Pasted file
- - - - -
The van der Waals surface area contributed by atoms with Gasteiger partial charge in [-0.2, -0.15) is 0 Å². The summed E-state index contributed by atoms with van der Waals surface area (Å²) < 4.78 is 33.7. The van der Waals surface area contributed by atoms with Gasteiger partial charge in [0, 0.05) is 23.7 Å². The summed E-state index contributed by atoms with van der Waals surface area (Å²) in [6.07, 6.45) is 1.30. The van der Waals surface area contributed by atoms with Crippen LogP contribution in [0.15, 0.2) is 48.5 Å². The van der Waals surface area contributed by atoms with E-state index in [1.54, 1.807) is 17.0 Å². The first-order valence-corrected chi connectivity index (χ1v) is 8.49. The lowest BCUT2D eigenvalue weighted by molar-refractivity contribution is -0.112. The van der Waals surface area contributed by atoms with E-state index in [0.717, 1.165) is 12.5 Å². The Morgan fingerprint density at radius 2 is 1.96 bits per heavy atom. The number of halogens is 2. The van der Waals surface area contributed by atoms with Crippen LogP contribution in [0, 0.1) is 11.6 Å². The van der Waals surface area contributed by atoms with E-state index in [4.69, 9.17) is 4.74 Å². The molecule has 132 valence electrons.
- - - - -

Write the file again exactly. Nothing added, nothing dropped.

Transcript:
The van der Waals surface area contributed by atoms with Gasteiger partial charge in [-0.2, -0.15) is 0 Å². The summed E-state index contributed by atoms with van der Waals surface area (Å²) < 4.78 is 33.7. The van der Waals surface area contributed by atoms with Gasteiger partial charge in [0, 0.05) is 23.7 Å². The summed E-state index contributed by atoms with van der Waals surface area (Å²) in [6.07, 6.45) is 1.30. The van der Waals surface area contributed by atoms with Crippen LogP contribution in [0.15, 0.2) is 48.5 Å². The van der Waals surface area contributed by atoms with E-state index in [1.54, 1.807) is 17.0 Å². The first-order valence-corrected chi connectivity index (χ1v) is 8.49. The lowest BCUT2D eigenvalue weighted by molar-refractivity contribution is -0.112. The van der Waals surface area contributed by atoms with E-state index in [0.717, 1.165) is 12.5 Å². The Morgan fingerprint density at radius 2 is 1.96 bits per heavy atom. The number of halogens is 2. The van der Waals surface area contributed by atoms with Crippen LogP contribution in [0, 0.1) is 11.6 Å². The van der Waals surface area contributed by atoms with E-state index in [4.69, 9.17) is 4.74 Å². The molecule has 132 valence electrons.